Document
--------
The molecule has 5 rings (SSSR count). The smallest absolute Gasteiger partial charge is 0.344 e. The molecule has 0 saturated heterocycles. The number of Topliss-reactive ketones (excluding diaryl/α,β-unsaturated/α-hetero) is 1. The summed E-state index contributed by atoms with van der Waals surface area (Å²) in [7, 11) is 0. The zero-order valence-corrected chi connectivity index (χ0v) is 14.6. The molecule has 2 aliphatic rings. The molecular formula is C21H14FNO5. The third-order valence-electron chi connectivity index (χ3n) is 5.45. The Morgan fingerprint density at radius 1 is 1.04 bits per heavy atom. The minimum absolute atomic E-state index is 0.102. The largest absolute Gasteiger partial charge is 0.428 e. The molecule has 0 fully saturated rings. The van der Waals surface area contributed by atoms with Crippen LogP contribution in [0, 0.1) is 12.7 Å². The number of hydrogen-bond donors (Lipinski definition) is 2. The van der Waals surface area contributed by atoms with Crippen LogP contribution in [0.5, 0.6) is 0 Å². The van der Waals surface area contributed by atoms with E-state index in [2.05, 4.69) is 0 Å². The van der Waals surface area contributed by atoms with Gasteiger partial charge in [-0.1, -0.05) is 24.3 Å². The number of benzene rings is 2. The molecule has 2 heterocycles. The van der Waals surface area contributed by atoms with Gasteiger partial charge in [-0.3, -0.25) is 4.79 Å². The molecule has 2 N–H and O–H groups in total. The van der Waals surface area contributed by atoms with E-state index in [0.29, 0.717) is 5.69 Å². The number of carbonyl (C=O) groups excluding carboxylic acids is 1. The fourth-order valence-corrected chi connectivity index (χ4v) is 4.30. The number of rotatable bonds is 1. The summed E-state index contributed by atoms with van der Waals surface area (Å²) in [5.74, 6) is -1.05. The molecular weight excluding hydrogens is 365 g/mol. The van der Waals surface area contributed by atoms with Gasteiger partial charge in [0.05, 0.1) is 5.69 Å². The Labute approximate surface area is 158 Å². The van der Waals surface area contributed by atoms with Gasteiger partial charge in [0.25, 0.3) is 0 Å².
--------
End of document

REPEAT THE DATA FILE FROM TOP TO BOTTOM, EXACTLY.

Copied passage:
The molecule has 5 rings (SSSR count). The smallest absolute Gasteiger partial charge is 0.344 e. The molecule has 0 saturated heterocycles. The number of Topliss-reactive ketones (excluding diaryl/α,β-unsaturated/α-hetero) is 1. The summed E-state index contributed by atoms with van der Waals surface area (Å²) in [7, 11) is 0. The zero-order valence-corrected chi connectivity index (χ0v) is 14.6. The molecule has 2 aliphatic rings. The molecular formula is C21H14FNO5. The third-order valence-electron chi connectivity index (χ3n) is 5.45. The Morgan fingerprint density at radius 1 is 1.04 bits per heavy atom. The minimum absolute atomic E-state index is 0.102. The largest absolute Gasteiger partial charge is 0.428 e. The molecule has 0 fully saturated rings. The van der Waals surface area contributed by atoms with Crippen LogP contribution in [0, 0.1) is 12.7 Å². The number of hydrogen-bond donors (Lipinski definition) is 2. The van der Waals surface area contributed by atoms with Crippen LogP contribution in [0.5, 0.6) is 0 Å². The van der Waals surface area contributed by atoms with E-state index in [2.05, 4.69) is 0 Å². The van der Waals surface area contributed by atoms with Gasteiger partial charge in [-0.1, -0.05) is 24.3 Å². The number of benzene rings is 2. The molecule has 2 heterocycles. The van der Waals surface area contributed by atoms with Gasteiger partial charge in [-0.3, -0.25) is 4.79 Å². The molecule has 2 N–H and O–H groups in total. The van der Waals surface area contributed by atoms with E-state index in [0.29, 0.717) is 5.69 Å². The number of carbonyl (C=O) groups excluding carboxylic acids is 1. The fourth-order valence-corrected chi connectivity index (χ4v) is 4.30. The number of rotatable bonds is 1. The summed E-state index contributed by atoms with van der Waals surface area (Å²) in [5.74, 6) is -1.05. The molecular weight excluding hydrogens is 365 g/mol. The van der Waals surface area contributed by atoms with Gasteiger partial charge in [0.05, 0.1) is 5.69 Å². The Labute approximate surface area is 158 Å². The van der Waals surface area contributed by atoms with Gasteiger partial charge in [0.25, 0.3) is 0 Å².